JK Rowling: Police rule no criminal offence by activists who shared her address online

NEW YORK, NEW YORK - DECEMBER 11: J.K. Rowling attends the premiere of
Police say there was no criminal offence by activists who posted JK Rowling's address online. (Getty Images)

Police have said they will not be charging those responsible for publishing JK Rowling's address on social media.

The Harry Potter author claimed in November last year that she had been the victim on 'doxxing' - publishing private information on the internet for malicious purposes - after being targeted by activists who disagree with her stance on protecting sex-based rights for women.

A photo was taken outside of her home which revealed her personal address and circulated online.

But a Police Scotland spokeswoman has now said in a statement to the BBC: "Inquiries were carried out and no criminality has been established."

Read more: Harry Potter's Evanna Lynch denies JK Rowling was given 'cold shoulder' by film cast

Watch: JK Rowling accuses 3 people of sharing her address online

At the time Rowling had thanked the police for their support, saying: "I want to say a massive thank you to everybody who reported the image to @TwitterSupport. Your kindness and decency made all the difference to my family and me. I’d also like to thank @PoliceScotland for their support and assistance in this matter."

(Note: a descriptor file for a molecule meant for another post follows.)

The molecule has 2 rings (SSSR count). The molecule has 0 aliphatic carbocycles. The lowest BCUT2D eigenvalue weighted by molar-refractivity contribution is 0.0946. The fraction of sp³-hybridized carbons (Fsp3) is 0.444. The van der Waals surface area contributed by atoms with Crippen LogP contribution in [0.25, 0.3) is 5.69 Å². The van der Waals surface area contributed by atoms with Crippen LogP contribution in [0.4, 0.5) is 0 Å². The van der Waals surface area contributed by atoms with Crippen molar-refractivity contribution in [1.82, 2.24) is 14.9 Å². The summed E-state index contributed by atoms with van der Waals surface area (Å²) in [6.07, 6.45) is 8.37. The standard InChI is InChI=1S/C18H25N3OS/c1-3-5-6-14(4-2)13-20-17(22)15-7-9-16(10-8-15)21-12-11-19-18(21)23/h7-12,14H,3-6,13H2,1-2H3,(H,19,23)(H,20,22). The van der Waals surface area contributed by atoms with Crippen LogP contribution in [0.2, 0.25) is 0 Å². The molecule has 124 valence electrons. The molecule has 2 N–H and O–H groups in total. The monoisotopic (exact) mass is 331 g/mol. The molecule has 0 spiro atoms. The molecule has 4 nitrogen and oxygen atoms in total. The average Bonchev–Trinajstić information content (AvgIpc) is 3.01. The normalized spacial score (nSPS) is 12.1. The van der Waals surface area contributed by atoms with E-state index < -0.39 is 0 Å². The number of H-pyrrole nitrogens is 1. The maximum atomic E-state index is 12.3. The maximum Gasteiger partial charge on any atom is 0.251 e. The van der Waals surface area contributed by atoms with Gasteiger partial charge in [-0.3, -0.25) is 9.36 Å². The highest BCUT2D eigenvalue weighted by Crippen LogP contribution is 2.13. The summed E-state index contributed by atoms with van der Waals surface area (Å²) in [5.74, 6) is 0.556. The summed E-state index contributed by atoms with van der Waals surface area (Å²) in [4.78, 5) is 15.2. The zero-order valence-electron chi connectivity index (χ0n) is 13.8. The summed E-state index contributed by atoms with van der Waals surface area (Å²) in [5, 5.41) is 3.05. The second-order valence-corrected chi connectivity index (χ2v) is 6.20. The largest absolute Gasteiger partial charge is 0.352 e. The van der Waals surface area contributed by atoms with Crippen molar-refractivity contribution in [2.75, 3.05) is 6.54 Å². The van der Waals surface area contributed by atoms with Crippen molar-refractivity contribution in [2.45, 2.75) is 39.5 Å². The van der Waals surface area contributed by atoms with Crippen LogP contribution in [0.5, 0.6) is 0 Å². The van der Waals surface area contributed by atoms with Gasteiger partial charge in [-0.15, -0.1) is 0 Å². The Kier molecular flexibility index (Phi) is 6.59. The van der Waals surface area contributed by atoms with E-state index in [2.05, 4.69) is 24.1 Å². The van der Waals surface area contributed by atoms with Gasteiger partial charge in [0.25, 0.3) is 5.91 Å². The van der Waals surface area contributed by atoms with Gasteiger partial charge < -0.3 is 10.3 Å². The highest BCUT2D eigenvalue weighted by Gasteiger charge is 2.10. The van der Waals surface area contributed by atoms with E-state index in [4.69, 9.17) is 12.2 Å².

The writer has received death threats since being accused of transphobia.

She became the target of trans activists after a series of posts on Twitter last June, responding to a story with a headline that read: “Opinion: Creating a more equal post-COVID-19 world for people who menstruate.”

British author and screenwriter J.K. Rowling poses upon arrival to attend the UK premiere of the film 'Fantastic Beasts: The Crimes of Grindelwald' in London on November 13, 2018. (Photo by Tolga AKMEN / AFP)        (Photo credit should read TOLGA AKMEN/AFP via Getty Images)
JK Rowling said she had been the victim of 'doxxing'. (Getty Images)

She tweeted: “‘People who menstruate’. I’m sure there used to be a word for those people. Someone help me out. Wumben? Wimpund? Woomud?”

She went on to publish an essay online in which she claimed - as a domestic violence survivor - that she felt allowing trans people to use single-sex bathrooms and changing rooms could be "offering cover to predators".

Rowling was criticised for her remarks by Harry Potter stars including Daniel Radcliffe, Emma Watson and Rupert Grint.

(L-R) David Heyman, Emma Watson, JK Rowling and Rupert Grint, with the Outstanding Contribution to British Cinema award received for the Harry Potter films, in the press room at the 2011 Orange British Academy Film Awards, The Royal Opera House, Covent Garden, London.   (Photo by Ian West/PA Images via Getty Images)
Rupert Grint has said JK Rowling is like his auntie. (Getty Images)

Read more: JK Rowling hits back at being 'cancelled' after receiving pipebomb death threat

But Grint said in a recent interview with The Times: “I liken JK Rowling to an auntie. I don’t necessarily agree with everything my auntie says, but she’s still my auntie. It’s a tricky one."

And Evanna Lynch - who starred as Luna Lovegood in the movie adaptations of Harry Potter - told GB News: "I think there are things we don't all agree with and don't understand.

"I've talked to all the cast, they all have great respect for her if they don't agree with her beliefs."

Watch: Harry Potter star Evanna Lynch defends JK Rowling